Maternal Sensitivity and Attachment Styles

A mother's role is never easy, as she always has to face challenges. However, this role becomes even more complex when mothers themselves have conflicting issues they haven't yet managed to resolve.
Maternal Sensitivity and Attachment Styles

Last update: 09 June, 2021

Mary Ainsworth first defined maternal sensitivity. Bowlby later developed his attachment theory based on her definition. He suggested that mothers respond differently to their children depending on how sensitive they are to their child’s needs.

Bowlby’s theory suggests that there are four types of attachment: secure, anxious-avoidant, anxious-ambivalent, and disorganized/disoriented. Each of these indicates the type of attachment the child develops towards their mother.

Although there’s a universal prototype of what a mother should be, not all women can adjust to it. This is because, sometimes, individual circumstances prevent the mother from conforming to this model. Let’s take a look at the four types of attachment styles.

 “A mother is she who can take the place of all others but whose place no one else can take.”

 -Gaspard Mermillod-

A happy mother and baby.

Maternal sensitivity and secure attachment

Maternal sensitivity is usually measured on the Ainsworth Maternal Sensitivity Scale. It defines sensitivity in three ways. Firstly, the parent notices child signals. Secondly, they interpret these signals correctly. Thirdly, they respond to these signals promptly and appropriately.

When maternal sensitivity operates properly, the child develops a secure attachment and the sensitive mother emerges. This type of mother is able to perceive and interpret a wide range of emotions in her child. Furthermore, she’s able to regulate the flow of interaction between the two of them. In other words, the alternation between dialogue and silence. This kind of mother corresponds to the psychological model known as “the good enough mother”.

Anxious-avoidant attachment

An anxious-avoidant attachment occurs with a mother who’s emotionally withdrawn. This manifests itself as an unwillingness to take care of her child. These types of mothers usually make light of their child’s negative emotions. For instance, they may say their child cries at the slightest little thing. In addition, they’re extremely resentful and easily irritated. In fact, they tend to scold their child a great deal and constantly threaten physical violence toward them to make them behave.

These kinds of mothers are controlling. They feel their child is the one who should adapt to them, even though they’re new to the world. They’re often inflexible and routinely resort to humiliation to punish their children. Nevertheless, despite all this, they like to come off as excellent mothers. Their children exhibit anti-social traits, with a tendency to narcissism and addictions.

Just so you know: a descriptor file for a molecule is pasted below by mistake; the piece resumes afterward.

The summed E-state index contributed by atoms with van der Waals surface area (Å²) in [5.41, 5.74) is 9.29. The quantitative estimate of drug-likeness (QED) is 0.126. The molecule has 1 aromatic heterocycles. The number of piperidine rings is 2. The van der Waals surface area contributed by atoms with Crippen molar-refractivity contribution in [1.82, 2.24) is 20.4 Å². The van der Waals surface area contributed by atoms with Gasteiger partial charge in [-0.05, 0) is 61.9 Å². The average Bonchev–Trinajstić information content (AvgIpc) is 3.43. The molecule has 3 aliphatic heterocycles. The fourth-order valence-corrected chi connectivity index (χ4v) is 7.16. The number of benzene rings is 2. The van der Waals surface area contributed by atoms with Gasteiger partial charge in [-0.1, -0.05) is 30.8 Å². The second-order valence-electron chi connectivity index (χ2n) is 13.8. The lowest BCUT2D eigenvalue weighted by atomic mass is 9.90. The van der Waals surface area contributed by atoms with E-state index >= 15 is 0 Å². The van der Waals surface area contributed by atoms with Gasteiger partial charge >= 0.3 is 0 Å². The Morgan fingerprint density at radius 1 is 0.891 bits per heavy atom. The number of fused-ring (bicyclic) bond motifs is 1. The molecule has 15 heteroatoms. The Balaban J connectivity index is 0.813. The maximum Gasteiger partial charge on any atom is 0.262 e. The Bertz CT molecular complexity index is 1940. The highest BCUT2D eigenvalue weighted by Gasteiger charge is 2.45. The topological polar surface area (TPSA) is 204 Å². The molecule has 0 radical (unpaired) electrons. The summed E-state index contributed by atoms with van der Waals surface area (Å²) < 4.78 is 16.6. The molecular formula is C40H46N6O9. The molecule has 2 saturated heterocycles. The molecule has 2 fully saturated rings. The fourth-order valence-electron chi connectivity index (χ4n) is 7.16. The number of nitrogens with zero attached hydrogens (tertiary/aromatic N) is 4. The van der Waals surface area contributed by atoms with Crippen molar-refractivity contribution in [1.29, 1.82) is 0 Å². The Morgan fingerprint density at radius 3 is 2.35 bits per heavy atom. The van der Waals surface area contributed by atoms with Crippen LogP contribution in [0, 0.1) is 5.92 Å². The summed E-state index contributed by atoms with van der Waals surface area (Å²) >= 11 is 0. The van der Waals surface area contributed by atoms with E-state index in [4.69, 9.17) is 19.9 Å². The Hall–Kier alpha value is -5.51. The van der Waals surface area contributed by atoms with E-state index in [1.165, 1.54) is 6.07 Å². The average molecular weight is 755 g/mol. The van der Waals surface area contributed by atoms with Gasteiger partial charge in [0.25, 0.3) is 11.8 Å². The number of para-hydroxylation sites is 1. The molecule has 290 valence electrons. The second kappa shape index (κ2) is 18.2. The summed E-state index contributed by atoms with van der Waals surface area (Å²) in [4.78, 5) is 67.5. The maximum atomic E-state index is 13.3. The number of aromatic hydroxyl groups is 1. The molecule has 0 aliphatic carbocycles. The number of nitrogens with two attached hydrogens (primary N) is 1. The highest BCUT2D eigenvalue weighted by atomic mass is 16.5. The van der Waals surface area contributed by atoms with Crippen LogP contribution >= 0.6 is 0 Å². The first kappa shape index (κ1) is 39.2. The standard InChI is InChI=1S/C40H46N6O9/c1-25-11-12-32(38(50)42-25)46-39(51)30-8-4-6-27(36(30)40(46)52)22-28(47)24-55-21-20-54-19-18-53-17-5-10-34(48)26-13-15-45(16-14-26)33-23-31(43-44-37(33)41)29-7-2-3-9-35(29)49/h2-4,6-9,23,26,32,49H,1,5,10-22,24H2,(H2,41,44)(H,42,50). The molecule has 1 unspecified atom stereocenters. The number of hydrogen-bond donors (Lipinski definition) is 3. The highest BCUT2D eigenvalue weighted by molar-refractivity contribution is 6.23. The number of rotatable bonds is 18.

Anxious-ambivalent attachment

With this kind of attachment, mothers respond to their children’s negative emotions in a somewhat poorly adjusted way. Furthermore, they become easily irritated by their child’s upset or anxiety.

These mothers tend to act with their children according to how they feel themselves. For example, if they’re irritable, they’ll criticize their children for crying or getting upset. In addition, the dialogue they have with their children tends to be poor, as well as the physical contact.

These types of mothers are usually rigid and controlling. They find motherhood distressing. However, they compensate for this fact by an excessive concern for their children, resulting in a controlling kind of overprotection. This type of bond produces anxious children. They’ll tend to get in a bad mood for no apparent reason. In addition, they may feel inferior and will be extremely sensitive to criticism.

A mother with a crying baby.

Disorganized/disoriented attachment

A disorganized form of attachment means that mothers can be both threatening and protective at the same time. They’re usually women who are distressed. Their ambiguous behavior with their child isn’t moderate, but extreme. In fact, they can move quickly from affectionate behavior to violence.

These mothers both love and mistreat their children at the same time. Their behavior isn’t consistent. In fact, gestures of affection and threats occur randomly. For instance, they might be protective for a long period of time and then become threatening.

Usually, these mothers haven’t healed their own childhood wounds. For this reason, they generate a bond of toxic dependence in their children. There’s also usually an element of confusion and instability. They often provide an education that makes risky behaviors more likely.

If you ask them, most mothers would say that they want their children to be happy. However, not all of them have a healthy idea of what happiness is nor are they always aware of their own inappropriate behaviors.

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  • Escolano-Pérez, E. (2013). El cerebro materno y sus implicaciones en el desarrollo humano. Revista de Neurología, 56(2), 101-8.